It is currently planned that passenger services will operate between 05.00 and 24.00 on Monday to Saturday and between 08.00 and 24.00 on Sunday. Maintenance and engineering work will normally take place outside these hours i.e. overnight.


The construction of Phase 2 will take approximately 9 years in total. It is planned a period of testing will take place from early 2031, with the line expected to open in 2032/2033.

HS2 list the main adverse impacts during construction to be:

  • Noise from construction activity.
  • View of construction sites, lighting and equipment.
  • Local road diversions.
  • Dust generated at construction sites and along the track.
  • Pollution of surface water and groundwater, and changes in flows.
  • Temporary landtake for construction sites.

HS2 the case for and against.

We have provided below a brief summary of case for and against HS2.


Government case

Case against

Increased capacity. They say that our railways are running out of room, that the demand for long distance travel will continue to increase and that the investment is needed now to keep the country moving in the future. They say that HS2 is expected to carry over 300,000 people every day and that this increase in capacity will instantly improve journeys on existing railways. Increased capacity.  The Recent figures from the Office of rail Regulation show that long distance passenger numbers have dropped by 2.6%. The HS2 business model requires a 2.4% annual increase and a massive 30-40% increase when built. The reality is that most rail users travel short distances.The projected passenger numbers that are being used to support the current business case are grossly inflated. HS 1 the high speed link between London and Kent, is carrying only a third of the passenger numbers projected, as a result the Nation Audit Office has reported that HS1 will cost the taxpayer an additional £10 billion.With regard to the claim that HS2   will improve existing railways, what is not said is that the HS2 business model includes £7.7 billion worth of cuts to existing rail services!


Faster travel. The government say that HS2 will link 8 of Britain’s largest cities, reduce travelling time and that these enhanced links will rebalance growth and opportunities. Faster travel. Of course it is not disputed that travel between the locations will be faster, however in the HS2 business case it is assumed that most of a journey is lost time to the business world. This is clearly not the case, the vast majority of people travelling for business continue working during rail travel, making use of laptops, tablets, mobile phones or reading documents. Indeed most rail operators provide power points and Wi- Fi internet connections to assist with this.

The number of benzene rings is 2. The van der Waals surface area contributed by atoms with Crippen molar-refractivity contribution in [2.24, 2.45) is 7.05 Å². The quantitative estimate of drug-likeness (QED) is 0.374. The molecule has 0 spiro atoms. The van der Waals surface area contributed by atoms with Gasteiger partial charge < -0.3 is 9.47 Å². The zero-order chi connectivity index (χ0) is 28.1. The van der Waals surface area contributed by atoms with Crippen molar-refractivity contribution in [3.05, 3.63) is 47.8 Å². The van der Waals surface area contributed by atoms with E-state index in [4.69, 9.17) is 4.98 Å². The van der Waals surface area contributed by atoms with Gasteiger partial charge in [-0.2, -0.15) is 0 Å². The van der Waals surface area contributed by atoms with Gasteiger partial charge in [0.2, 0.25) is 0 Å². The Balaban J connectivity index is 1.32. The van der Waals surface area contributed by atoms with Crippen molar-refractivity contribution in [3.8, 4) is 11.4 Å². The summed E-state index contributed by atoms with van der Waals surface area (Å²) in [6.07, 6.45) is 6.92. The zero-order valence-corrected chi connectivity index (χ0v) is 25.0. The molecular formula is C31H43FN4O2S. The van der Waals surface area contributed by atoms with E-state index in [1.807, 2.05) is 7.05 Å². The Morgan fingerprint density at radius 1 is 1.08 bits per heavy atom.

Economic growth. They are forecasting that HS2 will generate over £50 billion in benefits for Britain and will revitalise the economy outside the south east of England. Economic growth. It is claimed that HS2 will help cure the north/south divide by supporting the emergence of dynamic and diverse industries. We ask how? Since the announcement of HS2 have we seen industries fighting to start new businesses or making commitments to do so? The answer is, No. The reality is that it may well make the divide greater with any benefits being sucked into London.HS2 is forecast to generate benefits of over £50 billion. We believe that this forecast is grossly exaggerated.
Regeneration and jobs. It is said that HS2 will redraw the country’s economic map, drive and support regional economies and regeneration and create job opportunities in the construction and operation of the line and other economic and business activity. Regeneration and jobs. There will undoubtedly be employment opportunities on a large scale if HS2 goes ahead. It is most likely however, that those people employed will be moved from   current projects that will have to be scrapped to make way for the funding of HS2. Do we want to see mass employment for a railway that will be grossly underused, as it is with HS1 currently, or would we rather see that employment and money used for the building of new hospitals, schools and the improvement of the existing rail system.





















Full details of the case for can been seen by visiting www.hs2.org.uk and for the case against by visiting www.stophs2.org and www.hs2actionalliance.org